A nurse at South West Acute Hospital has said that they believe a return to direct rule would be better than the current political stalemate that grips Northern Ireland, which they say has contributed to the decision by health workers to go on strike.

In a wide ranging interview the nurse, who does not want to be named, said that the current strike is about patient safety as much as it is about pay parity, while they also claim that health in Fermanagh is at “crisis point” and that the Western Health and Social Care Trust is too “Derry centric”.

“Nurses have been pointing out that we have had unsafe staffing levels for a long long time. We are cut to the bone. If someone goes off sick there is simply no cover, no leeway. The vast majority of nurses work beyond their contracted hours. Nurses are in half an hour early and leaving a half an hour to an hour after they are due to finish. That is just a fact,” the nurse said before discussing the issue of pay disparity and the knock-on effect this is having on recruitment:

“There is a pay differential between ourselves and England Scotland and Wales. If you are newly qualified and you have no ties why would you not go to England. It means that the newly trained staff are not available to us and that makes the staffing crisis worse,” they said, before adding.

“You are going to have a recruitment crisis when you are giving temporary contracts rather than permanent contracts, when you are not paying people fairly. Nurses are looking across the water, and down south because the pay is better. And given that we live in a Border region it is a perfect storm for us.”

The nurse also spoke about the pressures that nurses face and the fact that for many it is much more than a profession.

“We are a profession but by the same token to a large extent it is a vocation. That is why there is such a high attrition rate in nurse training. People see what it is involved and sometimes they don’t want to continue. And then the ones that do continue and do see it as a vocation, they are leaving to go elsewhere when they are qualified, because quite frankly, why would they stay? They can go somewhere else where they will be more valued and treated better.”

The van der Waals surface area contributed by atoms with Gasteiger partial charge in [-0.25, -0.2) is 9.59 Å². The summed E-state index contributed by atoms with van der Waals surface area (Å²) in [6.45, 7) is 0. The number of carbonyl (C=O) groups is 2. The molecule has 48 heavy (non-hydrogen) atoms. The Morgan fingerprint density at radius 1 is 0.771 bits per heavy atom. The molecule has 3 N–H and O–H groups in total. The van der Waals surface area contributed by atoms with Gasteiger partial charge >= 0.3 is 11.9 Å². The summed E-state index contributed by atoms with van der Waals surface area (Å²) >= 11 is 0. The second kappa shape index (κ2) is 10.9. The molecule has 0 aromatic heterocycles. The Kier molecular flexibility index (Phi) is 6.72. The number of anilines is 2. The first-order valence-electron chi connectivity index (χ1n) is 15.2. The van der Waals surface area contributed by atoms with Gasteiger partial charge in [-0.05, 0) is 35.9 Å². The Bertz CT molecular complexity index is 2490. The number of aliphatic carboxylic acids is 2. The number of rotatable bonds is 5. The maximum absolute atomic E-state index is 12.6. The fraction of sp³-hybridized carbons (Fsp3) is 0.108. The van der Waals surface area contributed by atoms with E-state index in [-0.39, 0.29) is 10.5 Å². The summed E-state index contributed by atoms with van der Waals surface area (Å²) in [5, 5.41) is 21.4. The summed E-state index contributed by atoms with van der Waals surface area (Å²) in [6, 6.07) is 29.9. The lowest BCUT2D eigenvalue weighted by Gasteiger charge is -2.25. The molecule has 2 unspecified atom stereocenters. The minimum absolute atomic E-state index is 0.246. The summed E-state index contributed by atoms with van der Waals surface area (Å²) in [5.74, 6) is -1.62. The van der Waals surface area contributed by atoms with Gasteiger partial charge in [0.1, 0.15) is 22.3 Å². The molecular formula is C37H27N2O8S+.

The nurse also explained that at this point it would be better if direct rule was implemented.

“We have to be honest about this. There seems to be no desire to get Stormont back up and running. It is not going to happen any time soon. We need decisions made, both on pay and in terms of the wider health service. I never thought I would be an advocate but it is time for direct rule because we need decisions to be made.”

Turning their attention to some of the specific issues that are affecting Fermanagh, the nurse could not hide their frustration by what they see as a lack of real analysis into the difficulties the county faces and also what they see as an “unfairness” in the pursuit of regionalisation within the health service in Northern Ireland.

“Somebody needs to ask questions about the specific issues that there are in the Fermanagh area. Why is there a fall in life expectancy in women in Fermanagh? Why is there a rise in lung cancers? Why have we got double the average suicide rate? And why are they talking about closing services and why is that fear of losing services felt so much in the community?”

The nurse wants to see services maintained in SWAH and indeed added to: “The best performing stroke unit in Northern Ireland and one of the top three in the UK is in SWAH and yet they are talking about closing it because of regionalisation.

“It makes no sense and it will only harm the people of this area,” they said, continuing.

“There needs to be change and there needs to be some regionalisation, but it needs to be fair and one part of Northern Ireland should not be made to suffer more than another, which is what I fear is happening and will happen. What I feel is that the Department of Health is very Belfast centric and the Western Trust is very Derry centric.”